The prevalence of fibromyalgia in axial spondyloarthritis


Comorbid fibromyalgia, in axial spondyloarthritis (axSpA) has been shown to influence disease activity and function, and quality of life. Although several papers exist, there is no comprehensive and robust systematic review to determine the prevalence of fibromyalgia in this patient group. Thus, the aim of the current study was to provide a definitive estimate of prevalence of fibromyalgia in axSpA, and in axSpA sub-classifications. A systematic literature search was conducted in Ovid MEDLINE, EMBASE, Evidence Based Medicine (EBM), and Cochrane Library, updated to April 2020, combining keywords and relevant MeSH headings, to identify papers reporting the prevalence of fibromyalgia in axSpA, or data from which this could be computed. This was then combined in a meta-analysis with data from the Scotland Registry for Ankylosing Spondylitis (SIRAS), a national axSpA register in Scotland. Data was pooled using random or fixed effects models where heterogeneity was greater or lesser than 75%. From 3401 manuscripts initially identified, 15 papers were included in the final review, plus SIRAS, giving data from 16 separate sources. The prevalence of fibromyalgia, among a total of 5214 patients, was 16.4% (95% CI 12.3–20.5%). Prevalence varied with axSpA sub-classification: ankylosing spondylitis: 13.8% (9.1–18.6%); MRI positive non-radiographic axSpA 20.3% (6.5–34.1%); and ‘clinical’ disease: 11.1% (6.0–16.2%). Overall, around 1 in 6 patients with axSpA also meet criteria for fibromyalgia. While estimates from individual studies vary, comorbid fibromyalgia represents a considerable burden across all sub-classifications of axSpA. This emphasises that focusing management solely on inflammatory disease in this patient group is unlikely to yield optimal improvements in quality of life.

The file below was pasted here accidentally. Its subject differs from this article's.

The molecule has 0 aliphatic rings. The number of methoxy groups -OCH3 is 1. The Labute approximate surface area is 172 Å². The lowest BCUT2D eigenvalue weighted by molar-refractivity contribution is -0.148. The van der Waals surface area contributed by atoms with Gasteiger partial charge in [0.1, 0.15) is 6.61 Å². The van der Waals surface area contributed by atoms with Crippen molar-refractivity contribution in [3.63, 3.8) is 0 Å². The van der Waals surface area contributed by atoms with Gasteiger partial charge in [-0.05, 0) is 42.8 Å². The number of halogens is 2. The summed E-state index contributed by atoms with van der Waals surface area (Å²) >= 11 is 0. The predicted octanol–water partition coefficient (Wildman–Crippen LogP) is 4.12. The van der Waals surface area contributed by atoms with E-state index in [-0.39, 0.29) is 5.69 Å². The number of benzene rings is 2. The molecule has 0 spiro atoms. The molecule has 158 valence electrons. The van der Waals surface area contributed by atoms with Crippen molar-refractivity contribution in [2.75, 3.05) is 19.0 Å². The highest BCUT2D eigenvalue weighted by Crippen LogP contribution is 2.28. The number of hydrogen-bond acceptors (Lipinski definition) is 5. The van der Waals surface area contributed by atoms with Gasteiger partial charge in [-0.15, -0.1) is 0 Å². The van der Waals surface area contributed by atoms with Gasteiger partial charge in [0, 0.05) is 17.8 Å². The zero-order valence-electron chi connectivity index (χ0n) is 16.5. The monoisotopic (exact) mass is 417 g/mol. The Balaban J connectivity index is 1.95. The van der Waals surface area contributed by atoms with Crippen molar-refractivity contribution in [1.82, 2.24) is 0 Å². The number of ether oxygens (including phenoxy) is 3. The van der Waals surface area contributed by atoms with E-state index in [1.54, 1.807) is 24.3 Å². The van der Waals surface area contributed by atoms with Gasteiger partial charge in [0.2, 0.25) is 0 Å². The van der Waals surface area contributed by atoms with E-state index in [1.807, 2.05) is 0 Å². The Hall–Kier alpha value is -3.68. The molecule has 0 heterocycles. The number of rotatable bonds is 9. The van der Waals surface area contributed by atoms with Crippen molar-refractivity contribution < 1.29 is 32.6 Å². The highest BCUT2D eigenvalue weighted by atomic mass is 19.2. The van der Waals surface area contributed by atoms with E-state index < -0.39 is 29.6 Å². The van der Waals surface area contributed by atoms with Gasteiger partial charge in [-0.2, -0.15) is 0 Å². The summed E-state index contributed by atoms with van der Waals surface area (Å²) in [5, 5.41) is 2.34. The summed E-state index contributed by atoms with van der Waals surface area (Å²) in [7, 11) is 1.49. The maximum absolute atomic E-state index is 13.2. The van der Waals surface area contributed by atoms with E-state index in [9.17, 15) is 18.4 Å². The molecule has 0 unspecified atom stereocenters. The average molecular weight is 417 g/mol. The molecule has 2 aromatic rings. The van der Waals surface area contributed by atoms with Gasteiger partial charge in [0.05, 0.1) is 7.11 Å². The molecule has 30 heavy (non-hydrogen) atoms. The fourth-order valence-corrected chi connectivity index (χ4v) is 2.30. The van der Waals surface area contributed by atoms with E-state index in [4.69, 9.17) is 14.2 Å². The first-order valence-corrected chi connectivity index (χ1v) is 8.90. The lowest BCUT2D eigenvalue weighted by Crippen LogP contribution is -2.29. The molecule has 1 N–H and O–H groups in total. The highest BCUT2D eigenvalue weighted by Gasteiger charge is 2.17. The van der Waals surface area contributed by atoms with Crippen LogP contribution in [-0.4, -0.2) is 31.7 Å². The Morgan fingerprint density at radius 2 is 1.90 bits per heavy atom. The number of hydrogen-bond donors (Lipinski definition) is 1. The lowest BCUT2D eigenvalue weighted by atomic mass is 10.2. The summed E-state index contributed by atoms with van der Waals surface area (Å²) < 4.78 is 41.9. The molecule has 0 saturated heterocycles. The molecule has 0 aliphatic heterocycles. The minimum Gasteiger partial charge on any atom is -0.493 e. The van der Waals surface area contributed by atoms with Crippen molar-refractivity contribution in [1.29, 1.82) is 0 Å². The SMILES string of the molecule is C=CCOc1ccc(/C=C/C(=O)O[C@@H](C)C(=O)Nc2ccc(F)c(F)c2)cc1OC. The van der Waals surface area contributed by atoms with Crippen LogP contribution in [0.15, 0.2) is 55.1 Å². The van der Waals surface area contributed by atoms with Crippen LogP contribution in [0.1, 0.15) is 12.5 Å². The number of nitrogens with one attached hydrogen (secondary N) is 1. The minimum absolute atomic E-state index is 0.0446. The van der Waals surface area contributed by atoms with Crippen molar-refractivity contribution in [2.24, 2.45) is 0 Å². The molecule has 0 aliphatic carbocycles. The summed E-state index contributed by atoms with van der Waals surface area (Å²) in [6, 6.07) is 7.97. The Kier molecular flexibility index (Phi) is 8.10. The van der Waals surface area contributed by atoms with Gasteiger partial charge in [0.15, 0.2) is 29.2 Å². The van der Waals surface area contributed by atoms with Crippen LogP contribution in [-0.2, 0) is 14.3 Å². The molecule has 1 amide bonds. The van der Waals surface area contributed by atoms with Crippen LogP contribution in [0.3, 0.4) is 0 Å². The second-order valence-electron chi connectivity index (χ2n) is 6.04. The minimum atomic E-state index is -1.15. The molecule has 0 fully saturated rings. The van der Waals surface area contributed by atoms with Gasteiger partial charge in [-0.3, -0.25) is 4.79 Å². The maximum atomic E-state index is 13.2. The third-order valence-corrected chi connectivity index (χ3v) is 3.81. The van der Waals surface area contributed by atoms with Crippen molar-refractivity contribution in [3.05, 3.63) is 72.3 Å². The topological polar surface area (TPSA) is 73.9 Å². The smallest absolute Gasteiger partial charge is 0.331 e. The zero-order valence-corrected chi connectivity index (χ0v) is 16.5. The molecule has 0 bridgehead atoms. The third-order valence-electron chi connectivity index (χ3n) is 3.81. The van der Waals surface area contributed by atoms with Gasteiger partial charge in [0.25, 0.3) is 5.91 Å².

Comorbid fibromyalgia, in persons with axial spondyloarthritis (axSpA), is of considerable and controversial interest. Several years ago, the US Food and Drug Administration expressed concern that patients with commonly occurring pain conditions, such as fibromyalgia, may be incorrectly diagnosed with non-radiographic axSpA (nr-axSpA), which in turn may lead to inappropriate treatment with biologic medications. We have previously shown that, among patients with axSpA, patients meeting the research criteria for fibromyalgia [1] report higher disease activity, poorer function and quality of life, and were more likely to report high fatigue and moderate or severe levels of mood disorder [2]. However, the likelihood of achieving treatment response among patients treated with TNF inhibition, did not differ between those who did and did not meet criteria for fibromyalgia [3].

In a recent systematic review of inflammatory arthritis more generally, Duffield and Miller et al. [4] identified nine studies reporting the prevalence of fibromyalgia in axSpA and/or ankylosing spondylitis (AS). However, their restricted search was unlikely to have identified all relevant publications. Indeed, while they report that nine articles studying axSpA were included, a preliminary search has revealed several additional important publications that contribute to the evidence base.

Using the maximum available data will decrease the uncertainty around the prevalence estimate. It also will provide the rheumatologist with the best evidence in terms of likely burden of fibromyalgia in their patient population. This may also help to direct resources in terms of patient management. Thus, the aim of the current study was to provide a definitive estimate of prevalence of fibromyalgia in axSpA through a comprehensive and systematic review of the literature, plus the addition of some new primary data.